Their daughter, Maureen, was born in 1941. She died of cancer in 2001. They adopted Michael in 1945. Another daughter, Christine, died the day after she was born premature, in 1947. The marriage ended in divorce in 1949, and afterward neither Mr. Reagan nor Ms. Wyman spoke publicly at any length about their years together.
But she broke her silence about him after he died in 2004, saying “America has lost a great president and a great, kind and gentle man.”
A son's farewell to 'a great heart'. Michael Reagan's eulogy for his mother Jane Wyman who died Monday at age 90.
"A lot of people talk about my father," the syndicated radio talk show host said of the late President Ronald Reagan, "but I am who I am today because of my mother. She told me at the age of 10, she built men, not boys."
A Resurrection Mass was held for the devout convert to Catholicism who was interred in a modest wooden casket in a Third Order Dominican habit.
Wyman won an Oscar and Golden Globes and was nominated for two Emmys, but her friend Mary Farrell said her proudest achievement was being named to the Dominican Third Order, a Catholic fellowship of preachers and nuns said to "live in, but are not of the world."
This may be the first death by guillotine in the U.S by some one who did it himself.
I learned that Rosh Hashanah is The Birthday of the World from Judith Kesher at Kesher Talk.
Happy New Year 5768.
After watching my favorite songwriter Leonard Cohen and learning that he reworked the poem recited in Jewish synagogues on Rosh Hashannah, a rellgious poem meant to strike fear, I had to read the Unetanah tokef
On Rosh Hashanah it is inscribed,
And on Yom Kippur it is sealed.
How many shall pass away and how many shall be born,
Who shall live and who shall die,
Who shall reach the end of his days and who shall not,
Who shall perish by water and who by fire,
Who by sword and who by wild beast,
Who by famine and who by thirst,
Who by earthquake and who by plague,
Who by strangulation and who by stoning,
Who shall have rest and who shall wander,
Who shall be at peace and who shall be pursued,
Who shall be at rest and who shall be tormented,
Who shall be exalted and who shall be brought low,
Who shall become rich and who shall be impoverished.
But repentance, prayer and righteousness avert the severe decree.
These are Leonard Cohen's lyrics for Who by Fire
And who by fire, who by water,
who in the sunshine, who in the night time,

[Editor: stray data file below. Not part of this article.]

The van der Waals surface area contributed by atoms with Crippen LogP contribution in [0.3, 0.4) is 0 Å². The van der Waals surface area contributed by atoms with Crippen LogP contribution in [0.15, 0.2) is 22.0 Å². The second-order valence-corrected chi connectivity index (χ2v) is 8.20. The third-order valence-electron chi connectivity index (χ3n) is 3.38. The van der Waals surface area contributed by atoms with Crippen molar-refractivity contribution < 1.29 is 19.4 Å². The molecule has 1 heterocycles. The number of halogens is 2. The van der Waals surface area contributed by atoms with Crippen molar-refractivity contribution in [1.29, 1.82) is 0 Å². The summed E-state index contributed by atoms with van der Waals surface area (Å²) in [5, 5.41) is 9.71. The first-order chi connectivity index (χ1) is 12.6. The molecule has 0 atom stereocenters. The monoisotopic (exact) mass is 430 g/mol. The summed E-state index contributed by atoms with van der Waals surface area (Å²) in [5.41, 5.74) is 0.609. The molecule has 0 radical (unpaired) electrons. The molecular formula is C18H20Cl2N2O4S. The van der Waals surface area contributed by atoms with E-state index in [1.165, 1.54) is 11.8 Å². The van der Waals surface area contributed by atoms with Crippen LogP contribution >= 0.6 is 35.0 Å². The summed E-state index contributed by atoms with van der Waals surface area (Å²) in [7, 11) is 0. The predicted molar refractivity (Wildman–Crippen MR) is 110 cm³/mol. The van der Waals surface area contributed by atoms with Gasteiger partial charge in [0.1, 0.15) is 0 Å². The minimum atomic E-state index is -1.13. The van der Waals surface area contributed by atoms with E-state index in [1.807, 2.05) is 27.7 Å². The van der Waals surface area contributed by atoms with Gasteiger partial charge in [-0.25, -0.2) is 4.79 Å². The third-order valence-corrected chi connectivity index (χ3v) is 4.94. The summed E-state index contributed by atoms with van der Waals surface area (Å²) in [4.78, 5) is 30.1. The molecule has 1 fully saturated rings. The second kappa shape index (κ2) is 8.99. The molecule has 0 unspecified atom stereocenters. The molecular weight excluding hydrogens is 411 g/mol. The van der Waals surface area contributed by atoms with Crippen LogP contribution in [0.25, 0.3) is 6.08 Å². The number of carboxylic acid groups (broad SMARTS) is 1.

who by high ordeal, who by common trial,
who in your merry merry month of may,
who by very slow decay,
and who shall I say is calling?
And who in her lonely slip, who by barbiturate,
who in these realms of love, who by something blunt,
and who by avalanche, who by powder,
who for his greed, who for his hunger,
and who shall I say is calling?
And who by brave assent, who by accident,
who in solitude, who in this mirror,
who by his lady's command, who by his own hand,
who in mortal chains, who in power,
and who shall I say is calling?
May You Be Written and Sealed for a Good Year.
In Argentina, thousands are seeing the serene gaze of a remarkably preserved mummy of an Inca maiden. La Donacella or the Maiden was found at the bottom of an icy pit on a volcana, still dressed in fine clothes.
She was probably sacrificed in a ceremony marking the annual corn festival, given alcohol to sleep, and left to die at an altitude of 22,000 feet on a volcano over 500 years ago.
Struck and killed by a school bus, the office of the medical examiner tried for two days to identify the victim who had only an iPod and some keys in his possession.
With help from Apple employees, they used the digital music player’s serial number to trace the device to Adam Ray Finley, 30, a former Des Moines man who moved to the Twin Cities five years ago.
Finley was a TV and film reviewer for America Online and wrote for several digital publications. He is survived by his parents and two siblings. His funeral will be Monday at Lake City Union Church in Lake City
“He was a tender-hearted gentle young man. We are devastated,” his father said. “It’s all just a blur.”
Let this be a lesson to those of you out there who don't bring beer and soft drink cans back to the store for the nickel deposit or throw them in the trash.
A Cincinnati area man who died in a house fire early Wednesday morning may have survived if his escape had not been blocked by a large pile of beer cans.
A Cincinnati area man who died in a house fire early Wednesday morning may have survived if his escape had not been blocked by a large pile of beer cans. Fire crews were called to the home near Cincinnati before 6 a.m. and found heavy smoke and fire coming from the structure. "My daughter woke me up because her bedroom is over in the front of the house and she seen the flames on her window," Wayne Kendrick said Firefighters initially said no one was hurt, but one person, Robert McCarty, 37, was unaccounted for. Crews working inside the home found McCarty's body shortly after 10 a.m., and investigators said his exit was blocked by a 5-foot tall stack of beer cans. A caller to 911 said he couldn't get the door open. Caller: "Yeah I tried to kick the front door open. It feels like something is in front of the door. I kicked the lock open but I can't get the door all the way open and nobody responded. " 911 Operator: "It feels like something is in front of the door?" Caller: "Yeah." Damage to the home was extensive and estimated at $70,000. The cause of the fire was determined to be an overloaded circuit breaker.